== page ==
Floki Inu resumes aggressive marketing in London despite regulatory risks

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Floki Inu, one of the rivals of Dogecoin, has resumed an aggressive marketing campaign. The memecoin is planning to plaster advertisements in London’s public transport places, including train stations and the city’s popular red buses.

Floki Inu resumes aggressive marketing

The Floki Inu team announced the resumption of an aggressive marketing campaign on April 23. The team published a blog saying that the memecoin would be featured on ads plastered on 100 city buses, while 203 posters would be put up on underground stations.

This is not the first aggressive marketing campaign made by Floki Inu. Towards the end of last year, the meme coin caused a stir with its public advertisements, triggering a proposal to ban all cryptocurrency advertisements.

Last year’s Floki Inu campaign featured signs that read, “Missed Doge? Get Floki.” Sian Berry, a London Assembly member, posted a tweet saying that cryptocurrencies were similar to gambling and should not be advertised in public places due to their risky nature.

Last year’s marketing campaign by Floki Inu triggered regulatory scrutiny, with the UK’s Advertising Standards Authority (ASA) banning the ad. The regulator said that the Floki Inu ads “exploited consumers’ fears of missing out, trivialized investment in cryptocurrency and took advantage of consumers’ inexperience.”

The Director of Marketing at Floki Inu, Sabre, has said that the team would not bow to the regulatory pressure. In the announcement, Sabre said that the new London marketing campaign would be even bigger than the first and that it would be a major win for Floki Inu.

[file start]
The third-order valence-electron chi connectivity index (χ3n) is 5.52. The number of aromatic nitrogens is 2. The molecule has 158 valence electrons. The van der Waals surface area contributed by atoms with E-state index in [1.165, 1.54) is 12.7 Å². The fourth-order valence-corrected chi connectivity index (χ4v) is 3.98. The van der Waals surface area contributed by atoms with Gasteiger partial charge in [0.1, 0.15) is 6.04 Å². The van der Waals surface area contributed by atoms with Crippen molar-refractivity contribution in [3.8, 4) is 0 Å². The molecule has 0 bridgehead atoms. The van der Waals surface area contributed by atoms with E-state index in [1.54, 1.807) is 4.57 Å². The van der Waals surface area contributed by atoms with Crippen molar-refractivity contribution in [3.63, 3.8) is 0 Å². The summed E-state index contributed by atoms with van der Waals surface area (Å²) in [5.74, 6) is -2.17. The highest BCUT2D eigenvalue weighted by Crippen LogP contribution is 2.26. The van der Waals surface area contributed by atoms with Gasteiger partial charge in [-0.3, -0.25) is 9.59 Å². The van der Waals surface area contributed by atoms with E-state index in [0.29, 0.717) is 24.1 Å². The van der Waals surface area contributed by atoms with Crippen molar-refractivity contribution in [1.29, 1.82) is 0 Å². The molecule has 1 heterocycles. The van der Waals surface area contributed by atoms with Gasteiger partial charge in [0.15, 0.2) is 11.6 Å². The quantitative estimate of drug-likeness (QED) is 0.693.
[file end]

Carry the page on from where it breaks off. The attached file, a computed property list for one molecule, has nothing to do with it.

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“Some wanted us banned here entirely, and the anti-crypto agenda continues to come thick and fast through smear campaigns and misinformation. The Floki Team will always stand our ground no matter what,” the announcement added.

UK’s ASA bans crypto advertisements

The new marketing campaign by Floki Inu could violate the rules set in place by the ASA. In January this year, ASA announced a new set of bans targeting cryptocurrency firms advertising their services in the UK. The regulator said it had brought down two advertisements by the exchange promoting Bitcoin and yield programs. The ads failed to notify the target audience of the risk of partaking in these activities.

Last December, ASA blocked six cryptocurrency firms from advertising, saying they were taking advantage of naïve investors. The firms also failed to disclose the risks attributed to cryptocurrency investments.

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